The plot in the novel is buried deep within Miriam’s experience. Her reactions and thoughts are always primary, sometimes (often) to the point that the plot is undiscernible. This can be frustrating. Characters come and go sometimes without introduction and even large life events aren’t spelled out. Both her mother’s death and her first sexual experience I had to go back pages later and say, wait - what???

As such, this is not an easy reading experience. The book meanders and definitely loses its way, especially, I felt, later in the work. I think that by about half way through these novels, Richardson knew NO ONE was reading anymore and was truly writing for herself. I wonder if anyone was editing at all. Also, the book is unfinished which feels frustrating at the end of 2000 pages. I’m not sure Richardson ever intended to stop writing Miriam’s life experience.

All that said, I still highly recommend reading this. I thought a lot of the writing and ideas were truly groundbreaking. I’ve never read anything quite like this, and I’ve read Proust, Woolf, Faulkner, some of Joyce so I did have plenty to compare it to as far as interior, stream of consciousness writing. At her best, Richardson writes beautifully and intelligently, with great insight into the female experience. There is a definite feminist slant to her writing. There are certain scenes (Miriam exploring London on bicycle) that I will never forget.

If I were to be honest, I think you can get an excellent feel for Richardson’s talent and importance by reading the first 4 novels in this series of 13. I recommend those without reservation. And if you are a completist like I am, then by all means, read the whole thing. But I definitely recommend trying this neglected novel. I think it deserves to be read. ( )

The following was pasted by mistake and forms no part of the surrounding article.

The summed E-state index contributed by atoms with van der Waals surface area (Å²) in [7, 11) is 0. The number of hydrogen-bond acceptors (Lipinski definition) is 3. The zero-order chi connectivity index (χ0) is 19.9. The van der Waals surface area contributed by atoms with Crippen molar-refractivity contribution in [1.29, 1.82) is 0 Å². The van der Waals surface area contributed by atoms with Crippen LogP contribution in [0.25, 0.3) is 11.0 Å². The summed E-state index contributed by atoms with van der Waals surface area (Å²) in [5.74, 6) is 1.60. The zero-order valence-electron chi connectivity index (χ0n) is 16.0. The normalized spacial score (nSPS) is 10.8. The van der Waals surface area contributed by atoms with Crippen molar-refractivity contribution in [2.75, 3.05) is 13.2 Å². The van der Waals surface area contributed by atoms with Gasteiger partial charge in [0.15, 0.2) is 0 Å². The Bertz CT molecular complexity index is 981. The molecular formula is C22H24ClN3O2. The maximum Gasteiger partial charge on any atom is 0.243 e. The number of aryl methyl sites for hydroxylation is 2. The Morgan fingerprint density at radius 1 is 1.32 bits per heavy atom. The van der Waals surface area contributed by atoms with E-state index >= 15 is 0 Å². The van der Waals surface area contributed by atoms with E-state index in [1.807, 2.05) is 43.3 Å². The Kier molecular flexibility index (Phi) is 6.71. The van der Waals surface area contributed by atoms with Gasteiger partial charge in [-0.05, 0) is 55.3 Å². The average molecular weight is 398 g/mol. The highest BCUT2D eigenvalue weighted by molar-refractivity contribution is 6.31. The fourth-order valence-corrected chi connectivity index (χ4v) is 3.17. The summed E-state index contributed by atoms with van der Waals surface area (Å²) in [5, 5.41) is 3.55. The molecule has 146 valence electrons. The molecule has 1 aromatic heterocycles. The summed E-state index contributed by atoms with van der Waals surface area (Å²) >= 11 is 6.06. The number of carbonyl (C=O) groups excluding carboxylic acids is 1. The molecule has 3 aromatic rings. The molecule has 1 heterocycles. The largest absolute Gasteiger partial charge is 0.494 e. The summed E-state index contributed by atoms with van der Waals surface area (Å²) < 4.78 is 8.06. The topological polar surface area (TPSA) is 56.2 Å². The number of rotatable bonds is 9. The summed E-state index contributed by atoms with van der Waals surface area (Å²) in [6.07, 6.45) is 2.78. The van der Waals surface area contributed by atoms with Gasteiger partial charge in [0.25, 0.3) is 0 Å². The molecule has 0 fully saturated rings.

1 vote japaul22 | Nov 21, 2019 |
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TO VIOLET (Dawn's Left Hand)
TO S. S. KOTELIANSKY (Clear Horizon)
TO JOHN COWPER POWYS (Dimple Hill)
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Of the early twentieth-century English modernists, there is no one who has been more neglected than Dorothy Miller Richardson. (Introduction)
The sight of a third porter, this time a gentle-looking man carrying a pile of pillows and coming slowly, filled her with hope. (Oberland)
He had said the train, as if there were no other. (Dawn's Left Hand)
Between herself and all that was waiting to flow in and settle upon this window-lit end of the long empty room, was the sense of missing Lionel Cholmley. (Clear Horizon)
Why pounce upon the cathedral? (Dimple Hill)
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This Work collects the ninth through thirteenth novels in Dorothy Richardson's "Pilgrimage" Series: Oberland (1927), Dawn’s Left Hand (1931), Clear Horizon (1935), Dimple Hill (1938), and March Moonlight (1938). Please distinguish between this collection and individual novels (especially the fourth novel in the Series, The Tunnel, which might be described as "Pilgrimage 4"). Thank you.
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'Pilgrimage' was the first expression in English of what it is to be called 'stream of conciousness' technique, predating the work of both Joyce and Woolf, echoing that of Proust with whom Dorothy Richardson stands as one of the great innovatory figures of our time. These four volumes record in detail the life of Miriram Henderson. Through her experience - personal, spiritual, intellectual - Dorothy Richardson explores intensely what it means to be a woman, presenting feminine conciousness with a new voice, a new identity.